Background: In sum, 559 Michigan schools were closed as a nonpharmaceutical intervention during the influenza A 2009 (H1N1) pandemic.
Methods: By linking the proportion of schools closed within a district to state influenza-like illness (ILI) surveillance data, we measured its effect on community levels of ILI. This analysis was centered by the peak week of ILI for each school district, and a negative binomial model compared three levels of school closure: 0%, 1%-50%, and 51%-100% of schools closed from three weeks leading up to ILI peak to four weeks following ILI peak rate.
Results: We observed that school closures were reactive, and there was no statistically significant difference between ILI rates over the study period. There was an elevated rate ratio for ILI at 51%-100% closure, and a reduction in the rate ratio at the 1%-50% compared to the 0% closure level.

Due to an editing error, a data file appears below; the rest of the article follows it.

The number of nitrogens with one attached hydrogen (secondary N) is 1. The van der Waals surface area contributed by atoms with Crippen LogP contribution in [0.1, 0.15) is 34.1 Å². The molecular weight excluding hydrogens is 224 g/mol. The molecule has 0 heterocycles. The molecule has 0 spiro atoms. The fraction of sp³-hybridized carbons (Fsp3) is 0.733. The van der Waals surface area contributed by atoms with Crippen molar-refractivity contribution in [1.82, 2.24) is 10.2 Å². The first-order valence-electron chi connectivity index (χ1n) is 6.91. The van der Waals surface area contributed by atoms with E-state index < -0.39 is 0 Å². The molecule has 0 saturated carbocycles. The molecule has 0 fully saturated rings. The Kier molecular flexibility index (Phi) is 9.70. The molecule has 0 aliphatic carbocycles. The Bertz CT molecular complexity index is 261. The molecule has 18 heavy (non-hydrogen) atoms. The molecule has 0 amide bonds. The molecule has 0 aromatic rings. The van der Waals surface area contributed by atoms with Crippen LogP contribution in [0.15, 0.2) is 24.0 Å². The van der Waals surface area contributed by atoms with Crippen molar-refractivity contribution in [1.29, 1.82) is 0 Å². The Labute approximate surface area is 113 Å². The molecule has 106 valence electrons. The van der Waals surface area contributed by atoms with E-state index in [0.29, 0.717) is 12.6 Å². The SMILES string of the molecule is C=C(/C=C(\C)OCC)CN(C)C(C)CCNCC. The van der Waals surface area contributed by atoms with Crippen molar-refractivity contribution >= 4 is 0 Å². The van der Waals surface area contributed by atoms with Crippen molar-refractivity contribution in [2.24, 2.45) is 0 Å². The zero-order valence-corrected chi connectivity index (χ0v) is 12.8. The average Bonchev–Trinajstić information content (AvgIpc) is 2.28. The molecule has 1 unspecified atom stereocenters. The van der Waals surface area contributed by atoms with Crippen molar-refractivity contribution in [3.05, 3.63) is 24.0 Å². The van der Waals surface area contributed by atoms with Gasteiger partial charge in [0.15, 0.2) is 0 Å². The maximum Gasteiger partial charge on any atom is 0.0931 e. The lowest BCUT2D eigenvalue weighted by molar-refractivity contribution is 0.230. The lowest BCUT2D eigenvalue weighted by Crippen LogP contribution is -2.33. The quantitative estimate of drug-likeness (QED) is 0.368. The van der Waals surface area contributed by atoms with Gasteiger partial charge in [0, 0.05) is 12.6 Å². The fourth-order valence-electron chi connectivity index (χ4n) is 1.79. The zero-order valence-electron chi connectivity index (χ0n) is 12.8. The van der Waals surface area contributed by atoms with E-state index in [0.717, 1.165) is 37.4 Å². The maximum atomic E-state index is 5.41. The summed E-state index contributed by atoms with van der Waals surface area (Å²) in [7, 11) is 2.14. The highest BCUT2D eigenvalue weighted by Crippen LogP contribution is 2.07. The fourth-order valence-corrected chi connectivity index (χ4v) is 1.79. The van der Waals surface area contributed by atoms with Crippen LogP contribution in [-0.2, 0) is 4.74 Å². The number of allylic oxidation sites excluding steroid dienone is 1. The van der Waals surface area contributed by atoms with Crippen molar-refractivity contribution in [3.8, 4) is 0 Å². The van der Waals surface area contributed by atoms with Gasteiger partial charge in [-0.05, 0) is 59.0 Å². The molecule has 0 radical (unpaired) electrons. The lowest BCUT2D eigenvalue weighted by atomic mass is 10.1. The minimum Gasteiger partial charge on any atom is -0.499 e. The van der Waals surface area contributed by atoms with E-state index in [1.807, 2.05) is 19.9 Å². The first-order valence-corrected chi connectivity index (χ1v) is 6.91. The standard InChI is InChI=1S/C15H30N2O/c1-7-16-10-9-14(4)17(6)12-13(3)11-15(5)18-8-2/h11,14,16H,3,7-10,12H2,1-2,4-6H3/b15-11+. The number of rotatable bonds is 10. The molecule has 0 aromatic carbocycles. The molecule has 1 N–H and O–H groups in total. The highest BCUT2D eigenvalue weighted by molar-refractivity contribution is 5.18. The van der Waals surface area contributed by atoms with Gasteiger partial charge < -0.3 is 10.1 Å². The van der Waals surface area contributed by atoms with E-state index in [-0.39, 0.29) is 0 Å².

Conclusions: These findings suggest that district level reactive school closures were ineffective.
Keywords: influenza; influenza-like illness; nonpharmaceutical interventions; school closure.
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